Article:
The questions in the minds of many observers is have any individuals ever caused more damage to the economy in the United Kingdom that its current Prime Minister Liz Truss and the man she once confided in, the form of Kwasi Kwarteng, who’s been ousted as British Chancellor of the Exchequer today, by her hand.
Kwarteng was summoned hurriedly back to the UK from a trip to Washington D.C. for the seal to be placed on his disastrous reign as chancellor which lasted an ignominious 38-days. The shortest reign of all.
Kwarteng wrote to the UK prime minister, saying he’s accepted her request for him to stand aside.
The markets were sent into turmoil last month after he announced unfunded plans to slash taxes.
Mrs Truss is hanging on a Prime Minister. The only question is will she resign or will she be pushed?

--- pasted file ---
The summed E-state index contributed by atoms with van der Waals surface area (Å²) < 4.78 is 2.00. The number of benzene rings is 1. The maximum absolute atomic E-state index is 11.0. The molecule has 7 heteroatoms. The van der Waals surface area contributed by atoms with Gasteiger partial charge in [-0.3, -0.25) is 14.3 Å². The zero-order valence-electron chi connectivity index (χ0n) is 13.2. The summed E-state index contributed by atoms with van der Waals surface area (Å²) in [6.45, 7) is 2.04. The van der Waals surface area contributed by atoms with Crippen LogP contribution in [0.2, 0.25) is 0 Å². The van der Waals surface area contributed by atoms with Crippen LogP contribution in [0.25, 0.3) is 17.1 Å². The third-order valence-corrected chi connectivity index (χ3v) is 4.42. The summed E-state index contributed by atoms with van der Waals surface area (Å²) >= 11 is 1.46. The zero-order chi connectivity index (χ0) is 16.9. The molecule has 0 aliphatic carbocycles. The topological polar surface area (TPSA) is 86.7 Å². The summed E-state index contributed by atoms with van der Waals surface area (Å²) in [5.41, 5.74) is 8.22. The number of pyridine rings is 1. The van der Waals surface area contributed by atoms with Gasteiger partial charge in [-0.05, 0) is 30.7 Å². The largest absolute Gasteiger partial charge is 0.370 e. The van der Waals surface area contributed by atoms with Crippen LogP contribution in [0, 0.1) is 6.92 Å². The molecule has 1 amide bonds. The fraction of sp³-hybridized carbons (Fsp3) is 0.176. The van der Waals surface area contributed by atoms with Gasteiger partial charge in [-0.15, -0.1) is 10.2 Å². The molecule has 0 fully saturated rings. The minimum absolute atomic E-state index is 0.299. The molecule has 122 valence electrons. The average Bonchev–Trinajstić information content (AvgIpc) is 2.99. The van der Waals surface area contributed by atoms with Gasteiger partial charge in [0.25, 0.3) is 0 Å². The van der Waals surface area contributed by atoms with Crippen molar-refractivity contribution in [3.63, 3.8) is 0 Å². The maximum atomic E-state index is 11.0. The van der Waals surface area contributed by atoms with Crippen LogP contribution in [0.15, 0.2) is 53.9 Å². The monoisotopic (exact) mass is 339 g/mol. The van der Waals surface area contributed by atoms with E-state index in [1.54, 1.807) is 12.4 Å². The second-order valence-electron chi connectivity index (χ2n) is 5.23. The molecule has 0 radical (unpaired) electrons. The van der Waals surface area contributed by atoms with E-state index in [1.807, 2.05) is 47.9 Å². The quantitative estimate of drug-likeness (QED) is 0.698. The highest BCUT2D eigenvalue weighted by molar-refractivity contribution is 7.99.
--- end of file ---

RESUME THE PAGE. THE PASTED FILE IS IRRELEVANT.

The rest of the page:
She announced a U-turn on the government’s decision in the mini-budget to freeze corporation tax.
It means the tax will now rise from 19% to 25% – a policy that had previously been pledged by former Chancellor Rishi Sunak.
Truss said the move will raise £18bn in taxes per year.
She conceded that parts of her mini-budget “went further and faster than markets were expecting“.
Meanwhile Jeremy Hunt has been appointed chancellor after the prime minister sacked Kwasi Kwarteng.
Mr Hunt returns to the frontbenches after a few years off, after serving as foreign secretary under Theresa May and health secretary and culture secretary under David Cameron.